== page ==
Women to Watch: The Arts
Susan Savia, musician
photo by Jeff Janowski. illustration by Mark Weber
Since moving to Wilmington in January 2010, SUSAN SAVIA has become a one-woman music machine. As her husband settled into a happy retirement, Savia started pounding the pavement, looking for opportunities to perform as a singer/instrumentalist.
“I got a tips gig at The Cotton Exchange and started going around, networking like crazy,” she recalled.
“I moved into any area I could – anything for gainful employment – and was able to work and get my name out there.”
A professional musician since 2006 and accomplished on a variety of instruments – guitar, ukulele, harmonica, piano, percussion instruments – and with an impressive vocal range, Savia performs and advocates for many kinds of music, from folk, jazz, blues and standards to the almost-forgotten parlor songs of bygone days. In April, by N.C. Azalea Festival time, she was talking with the Bellamy Mansion about doing Victorian-era music there.
April saw Savia venturing down other musical paths as well. She launched a series she dubbed Stone Soup Concerts with three goals: to bring people downtown, to expose audiences to a variety of local and national performing artists and to create a kind of venue she found wanting in Wilmington – intimate listening rooms. In starting the series, she partnered with events space 128 South and has expanded to other locations since.
Stone Soup Concerts has since spun off Stone Soup Songwriter Showcase, a series that features the original work of local musicians. With both endeavors, Savia said, she works to support the Do It Downtown initiative to bring people downtown and to “pull all these different factions together to build a supportive community.”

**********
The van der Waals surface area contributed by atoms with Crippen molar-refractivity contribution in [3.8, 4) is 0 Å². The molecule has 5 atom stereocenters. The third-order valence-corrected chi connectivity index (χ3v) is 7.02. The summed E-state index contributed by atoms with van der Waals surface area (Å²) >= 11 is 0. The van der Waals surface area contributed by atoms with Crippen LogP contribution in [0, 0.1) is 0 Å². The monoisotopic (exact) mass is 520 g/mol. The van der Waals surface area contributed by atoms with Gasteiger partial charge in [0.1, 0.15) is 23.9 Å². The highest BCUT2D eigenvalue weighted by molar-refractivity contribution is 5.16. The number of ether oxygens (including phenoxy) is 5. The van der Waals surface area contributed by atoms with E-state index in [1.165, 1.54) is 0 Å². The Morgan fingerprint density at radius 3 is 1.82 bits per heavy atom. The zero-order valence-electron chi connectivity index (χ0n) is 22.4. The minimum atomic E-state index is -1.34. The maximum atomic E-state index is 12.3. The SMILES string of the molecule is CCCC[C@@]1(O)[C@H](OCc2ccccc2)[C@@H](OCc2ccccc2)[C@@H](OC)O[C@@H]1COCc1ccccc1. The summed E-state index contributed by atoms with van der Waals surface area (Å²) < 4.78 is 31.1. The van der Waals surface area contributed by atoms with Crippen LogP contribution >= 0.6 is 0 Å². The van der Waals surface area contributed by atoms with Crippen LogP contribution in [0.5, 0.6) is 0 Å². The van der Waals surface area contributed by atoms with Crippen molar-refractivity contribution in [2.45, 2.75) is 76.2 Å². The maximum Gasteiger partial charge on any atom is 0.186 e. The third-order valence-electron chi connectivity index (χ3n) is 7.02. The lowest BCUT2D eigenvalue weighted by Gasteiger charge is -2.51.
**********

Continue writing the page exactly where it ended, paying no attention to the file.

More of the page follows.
This year and last, Savia has organized three free concerts celebrating the birthdays of Bob Dylan, John Prine and Paul McCartney. Each event was held at a downtown venue and involved musicians performing the work of the birthday boy. Because of the success of the concerts, Savia is planning more such events.
Savia also trained with a company that offers early childhood music education and prepared to open a new franchise. At the last minute, though, she decided to design her own music and movement program for ages 6 months through 6 years that would be more affordable and less structured.
Happy Little Singers was born in 2011. Savia teaches classes at Wilmington’s Community Arts Center and will add classes at the Leland’s cultural arts center when it is finished.
Lately, as if she weren’t busy enough, Savia joined the faculty of Thalian Association Children’s Theater Academy, a program that helps youngsters, from tots through teens, develop stage presence, acting skills and confidence.
“I was going to retire here with my husband and just play music, but there seemed to be a need for adult-oriented listening room events. I felt the opportunities were great here, and like a moth to a flame, I jumped in with both feet.”
To view more of photographer Jeff Janowski’s work, click here.
To view more of illustrator Mark Weber’s work, click here.